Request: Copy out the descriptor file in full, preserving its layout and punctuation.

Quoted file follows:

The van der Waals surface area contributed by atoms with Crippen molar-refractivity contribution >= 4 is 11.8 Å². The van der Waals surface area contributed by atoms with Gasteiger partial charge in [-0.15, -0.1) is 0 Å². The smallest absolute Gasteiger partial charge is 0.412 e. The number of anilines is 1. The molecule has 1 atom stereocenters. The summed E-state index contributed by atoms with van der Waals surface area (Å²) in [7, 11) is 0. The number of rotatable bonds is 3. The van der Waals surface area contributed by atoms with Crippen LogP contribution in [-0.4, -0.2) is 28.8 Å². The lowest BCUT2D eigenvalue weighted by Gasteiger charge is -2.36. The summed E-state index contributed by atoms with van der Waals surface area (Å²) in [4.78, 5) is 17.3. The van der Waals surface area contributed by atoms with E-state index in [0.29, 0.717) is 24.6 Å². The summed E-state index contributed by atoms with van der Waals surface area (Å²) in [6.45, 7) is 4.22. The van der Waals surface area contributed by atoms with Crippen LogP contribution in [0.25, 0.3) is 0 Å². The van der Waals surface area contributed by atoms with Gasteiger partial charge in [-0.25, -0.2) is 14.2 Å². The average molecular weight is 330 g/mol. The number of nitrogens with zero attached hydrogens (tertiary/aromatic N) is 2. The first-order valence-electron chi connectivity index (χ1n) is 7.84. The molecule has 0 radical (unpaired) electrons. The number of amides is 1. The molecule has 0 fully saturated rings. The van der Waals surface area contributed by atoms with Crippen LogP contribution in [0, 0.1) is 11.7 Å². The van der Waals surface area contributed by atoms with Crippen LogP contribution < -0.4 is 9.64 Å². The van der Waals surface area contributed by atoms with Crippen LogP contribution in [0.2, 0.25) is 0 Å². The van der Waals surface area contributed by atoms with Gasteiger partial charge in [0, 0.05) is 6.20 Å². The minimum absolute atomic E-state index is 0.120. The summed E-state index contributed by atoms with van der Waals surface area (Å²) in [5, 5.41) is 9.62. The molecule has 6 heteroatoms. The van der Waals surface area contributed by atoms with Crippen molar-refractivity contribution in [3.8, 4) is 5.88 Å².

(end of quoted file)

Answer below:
The van der Waals surface area contributed by atoms with Crippen molar-refractivity contribution >= 4 is 11.8 Å². The van der Waals surface area contributed by atoms with Gasteiger partial charge in [-0.15, -0.1) is 0 Å². The smallest absolute Gasteiger partial charge is 0.412 e. The number of anilines is 1. The molecule has 1 atom stereocenters. The summed E-state index contributed by atoms with van der Waals surface area (Å²) in [7, 11) is 0. The number of rotatable bonds is 3. The van der Waals surface area contributed by atoms with Crippen LogP contribution in [-0.4, -0.2) is 28.8 Å². The lowest BCUT2D eigenvalue weighted by Gasteiger charge is -2.36. The summed E-state index contributed by atoms with van der Waals surface area (Å²) in [4.78, 5) is 17.3. The van der Waals surface area contributed by atoms with E-state index in [0.29, 0.717) is 24.6 Å². The summed E-state index contributed by atoms with van der Waals surface area (Å²) in [6.45, 7) is 4.22. The van der Waals surface area contributed by atoms with Crippen LogP contribution in [0.25, 0.3) is 0 Å². The van der Waals surface area contributed by atoms with Gasteiger partial charge in [-0.25, -0.2) is 14.2 Å². The average molecular weight is 330 g/mol. The number of nitrogens with zero attached hydrogens (tertiary/aromatic N) is 2. The first-order valence-electron chi connectivity index (χ1n) is 7.84. The molecule has 0 radical (unpaired) electrons. The number of amides is 1. The molecule has 0 fully saturated rings. The van der Waals surface area contributed by atoms with Crippen LogP contribution in [0, 0.1) is 11.7 Å². The van der Waals surface area contributed by atoms with Crippen LogP contribution < -0.4 is 9.64 Å². The van der Waals surface area contributed by atoms with Crippen LogP contribution in [0.2, 0.25) is 0 Å². The van der Waals surface area contributed by atoms with Gasteiger partial charge in [0, 0.05) is 6.20 Å². The minimum absolute atomic E-state index is 0.120. The summed E-state index contributed by atoms with van der Waals surface area (Å²) in [5, 5.41) is 9.62. The molecule has 6 heteroatoms. The van der Waals surface area contributed by atoms with Crippen molar-refractivity contribution in [3.8, 4) is 5.88 Å².